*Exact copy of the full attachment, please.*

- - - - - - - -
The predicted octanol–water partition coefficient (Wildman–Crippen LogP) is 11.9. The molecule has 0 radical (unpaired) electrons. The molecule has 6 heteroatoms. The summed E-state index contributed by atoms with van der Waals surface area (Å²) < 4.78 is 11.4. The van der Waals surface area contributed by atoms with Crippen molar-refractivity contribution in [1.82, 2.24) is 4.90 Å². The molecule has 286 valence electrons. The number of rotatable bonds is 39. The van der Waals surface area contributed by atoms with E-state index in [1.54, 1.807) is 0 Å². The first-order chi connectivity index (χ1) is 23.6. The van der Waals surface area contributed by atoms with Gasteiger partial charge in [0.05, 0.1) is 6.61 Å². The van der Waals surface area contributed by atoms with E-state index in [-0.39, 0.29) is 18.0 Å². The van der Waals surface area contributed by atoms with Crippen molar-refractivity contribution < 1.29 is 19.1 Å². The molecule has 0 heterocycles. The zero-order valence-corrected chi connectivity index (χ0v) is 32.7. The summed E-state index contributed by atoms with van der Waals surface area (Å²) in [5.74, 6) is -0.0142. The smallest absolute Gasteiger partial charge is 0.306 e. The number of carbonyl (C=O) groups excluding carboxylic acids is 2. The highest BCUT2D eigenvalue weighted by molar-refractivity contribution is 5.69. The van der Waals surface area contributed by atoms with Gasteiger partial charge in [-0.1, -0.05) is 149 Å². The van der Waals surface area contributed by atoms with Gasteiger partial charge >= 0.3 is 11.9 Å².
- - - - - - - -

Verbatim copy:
The predicted octanol–water partition coefficient (Wildman–Crippen LogP) is 11.9. The molecule has 0 radical (unpaired) electrons. The molecule has 6 heteroatoms. The summed E-state index contributed by atoms with van der Waals surface area (Å²) < 4.78 is 11.4. The van der Waals surface area contributed by atoms with Crippen molar-refractivity contribution in [1.82, 2.24) is 4.90 Å². The molecule has 286 valence electrons. The number of rotatable bonds is 39. The van der Waals surface area contributed by atoms with E-state index in [1.54, 1.807) is 0 Å². The first-order chi connectivity index (χ1) is 23.6. The van der Waals surface area contributed by atoms with Gasteiger partial charge in [0.05, 0.1) is 6.61 Å². The van der Waals surface area contributed by atoms with E-state index in [-0.39, 0.29) is 18.0 Å². The van der Waals surface area contributed by atoms with Crippen molar-refractivity contribution < 1.29 is 19.1 Å². The molecule has 0 heterocycles. The zero-order valence-corrected chi connectivity index (χ0v) is 32.7. The summed E-state index contributed by atoms with van der Waals surface area (Å²) in [5.74, 6) is -0.0142. The smallest absolute Gasteiger partial charge is 0.306 e. The number of carbonyl (C=O) groups excluding carboxylic acids is 2. The highest BCUT2D eigenvalue weighted by molar-refractivity contribution is 5.69. The van der Waals surface area contributed by atoms with Gasteiger partial charge in [-0.1, -0.05) is 149 Å². The van der Waals surface area contributed by atoms with Gasteiger partial charge >= 0.3 is 11.9 Å².